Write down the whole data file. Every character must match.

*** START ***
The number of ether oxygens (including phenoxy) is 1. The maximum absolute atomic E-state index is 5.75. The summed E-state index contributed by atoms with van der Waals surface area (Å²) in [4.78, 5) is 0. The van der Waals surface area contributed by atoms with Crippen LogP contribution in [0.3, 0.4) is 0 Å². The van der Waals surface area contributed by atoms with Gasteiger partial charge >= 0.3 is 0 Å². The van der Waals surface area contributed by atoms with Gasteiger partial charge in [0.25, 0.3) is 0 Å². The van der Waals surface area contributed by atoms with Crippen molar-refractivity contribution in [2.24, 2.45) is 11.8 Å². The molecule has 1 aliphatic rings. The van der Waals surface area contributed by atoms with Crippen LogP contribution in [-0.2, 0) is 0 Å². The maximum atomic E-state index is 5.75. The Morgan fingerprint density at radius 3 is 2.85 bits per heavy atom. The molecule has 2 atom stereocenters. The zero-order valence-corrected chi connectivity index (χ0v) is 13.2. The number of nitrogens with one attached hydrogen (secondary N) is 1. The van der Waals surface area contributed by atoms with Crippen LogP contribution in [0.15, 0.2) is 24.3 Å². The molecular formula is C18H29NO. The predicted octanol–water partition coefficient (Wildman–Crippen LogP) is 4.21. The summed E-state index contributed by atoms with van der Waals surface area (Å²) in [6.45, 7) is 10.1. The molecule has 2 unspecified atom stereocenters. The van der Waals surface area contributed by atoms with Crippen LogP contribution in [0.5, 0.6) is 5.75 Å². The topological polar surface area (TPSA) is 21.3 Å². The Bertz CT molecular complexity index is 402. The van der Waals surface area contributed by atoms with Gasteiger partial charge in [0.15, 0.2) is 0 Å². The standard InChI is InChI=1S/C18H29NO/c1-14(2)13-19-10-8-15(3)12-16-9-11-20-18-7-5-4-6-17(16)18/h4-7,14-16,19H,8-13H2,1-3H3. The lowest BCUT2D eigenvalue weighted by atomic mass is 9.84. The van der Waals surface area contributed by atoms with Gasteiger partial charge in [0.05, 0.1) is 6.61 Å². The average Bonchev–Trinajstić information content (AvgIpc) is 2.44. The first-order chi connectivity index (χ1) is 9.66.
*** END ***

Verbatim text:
The number of ether oxygens (including phenoxy) is 1. The maximum absolute atomic E-state index is 5.75. The summed E-state index contributed by atoms with van der Waals surface area (Å²) in [4.78, 5) is 0. The van der Waals surface area contributed by atoms with Crippen LogP contribution in [0.3, 0.4) is 0 Å². The van der Waals surface area contributed by atoms with Gasteiger partial charge >= 0.3 is 0 Å². The van der Waals surface area contributed by atoms with Gasteiger partial charge in [0.25, 0.3) is 0 Å². The van der Waals surface area contributed by atoms with Crippen molar-refractivity contribution in [2.24, 2.45) is 11.8 Å². The molecule has 1 aliphatic rings. The van der Waals surface area contributed by atoms with Crippen LogP contribution in [-0.2, 0) is 0 Å². The maximum atomic E-state index is 5.75. The Morgan fingerprint density at radius 3 is 2.85 bits per heavy atom. The molecule has 2 atom stereocenters. The zero-order valence-corrected chi connectivity index (χ0v) is 13.2. The number of nitrogens with one attached hydrogen (secondary N) is 1. The van der Waals surface area contributed by atoms with Crippen LogP contribution in [0.15, 0.2) is 24.3 Å². The molecular formula is C18H29NO. The predicted octanol–water partition coefficient (Wildman–Crippen LogP) is 4.21. The summed E-state index contributed by atoms with van der Waals surface area (Å²) in [6.45, 7) is 10.1. The molecule has 2 unspecified atom stereocenters. The van der Waals surface area contributed by atoms with Crippen LogP contribution in [0.5, 0.6) is 5.75 Å². The topological polar surface area (TPSA) is 21.3 Å². The Bertz CT molecular complexity index is 402. The van der Waals surface area contributed by atoms with Gasteiger partial charge in [0.15, 0.2) is 0 Å². The standard InChI is InChI=1S/C18H29NO/c1-14(2)13-19-10-8-15(3)12-16-9-11-20-18-7-5-4-6-17(16)18/h4-7,14-16,19H,8-13H2,1-3H3. The lowest BCUT2D eigenvalue weighted by atomic mass is 9.84. The van der Waals surface area contributed by atoms with Gasteiger partial charge in [0.05, 0.1) is 6.61 Å². The average Bonchev–Trinajstić information content (AvgIpc) is 2.44. The first-order chi connectivity index (χ1) is 9.66.